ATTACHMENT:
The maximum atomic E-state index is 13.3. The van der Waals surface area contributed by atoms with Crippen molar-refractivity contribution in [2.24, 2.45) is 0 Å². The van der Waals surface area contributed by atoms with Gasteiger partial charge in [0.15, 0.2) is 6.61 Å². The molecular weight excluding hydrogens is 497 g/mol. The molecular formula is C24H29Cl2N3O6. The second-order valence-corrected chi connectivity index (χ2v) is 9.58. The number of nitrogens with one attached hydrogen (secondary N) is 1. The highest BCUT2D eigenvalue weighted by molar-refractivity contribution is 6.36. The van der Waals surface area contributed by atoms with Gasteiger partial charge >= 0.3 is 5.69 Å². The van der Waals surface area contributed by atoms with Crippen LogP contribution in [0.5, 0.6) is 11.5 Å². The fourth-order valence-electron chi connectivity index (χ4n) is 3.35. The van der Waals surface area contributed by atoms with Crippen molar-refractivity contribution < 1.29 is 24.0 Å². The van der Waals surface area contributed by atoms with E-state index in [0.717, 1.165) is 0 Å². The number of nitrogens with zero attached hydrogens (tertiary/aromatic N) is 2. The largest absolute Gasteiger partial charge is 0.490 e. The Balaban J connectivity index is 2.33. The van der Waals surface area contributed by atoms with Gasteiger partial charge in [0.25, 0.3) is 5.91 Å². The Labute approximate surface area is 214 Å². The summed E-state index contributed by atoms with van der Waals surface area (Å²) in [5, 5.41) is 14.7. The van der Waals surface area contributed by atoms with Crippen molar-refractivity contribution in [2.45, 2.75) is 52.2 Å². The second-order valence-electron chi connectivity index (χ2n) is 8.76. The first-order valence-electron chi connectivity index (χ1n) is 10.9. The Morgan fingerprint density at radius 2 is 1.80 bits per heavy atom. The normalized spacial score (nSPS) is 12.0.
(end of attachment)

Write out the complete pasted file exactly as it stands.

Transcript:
The maximum atomic E-state index is 13.3. The van der Waals surface area contributed by atoms with Crippen molar-refractivity contribution in [2.24, 2.45) is 0 Å². The van der Waals surface area contributed by atoms with Gasteiger partial charge in [0.15, 0.2) is 6.61 Å². The molecular weight excluding hydrogens is 497 g/mol. The molecular formula is C24H29Cl2N3O6. The second-order valence-corrected chi connectivity index (χ2v) is 9.58. The number of nitrogens with one attached hydrogen (secondary N) is 1. The highest BCUT2D eigenvalue weighted by molar-refractivity contribution is 6.36. The van der Waals surface area contributed by atoms with Gasteiger partial charge >= 0.3 is 5.69 Å². The van der Waals surface area contributed by atoms with Crippen LogP contribution in [0.5, 0.6) is 11.5 Å². The fourth-order valence-electron chi connectivity index (χ4n) is 3.35. The van der Waals surface area contributed by atoms with Crippen molar-refractivity contribution < 1.29 is 24.0 Å². The van der Waals surface area contributed by atoms with E-state index in [0.717, 1.165) is 0 Å². The number of nitrogens with zero attached hydrogens (tertiary/aromatic N) is 2. The largest absolute Gasteiger partial charge is 0.490 e. The Balaban J connectivity index is 2.33. The van der Waals surface area contributed by atoms with Gasteiger partial charge in [0.25, 0.3) is 5.91 Å². The Labute approximate surface area is 214 Å². The summed E-state index contributed by atoms with van der Waals surface area (Å²) in [5, 5.41) is 14.7. The van der Waals surface area contributed by atoms with Crippen molar-refractivity contribution in [2.45, 2.75) is 52.2 Å². The second-order valence-electron chi connectivity index (χ2n) is 8.76. The first-order valence-electron chi connectivity index (χ1n) is 10.9. The Morgan fingerprint density at radius 2 is 1.80 bits per heavy atom. The normalized spacial score (nSPS) is 12.0.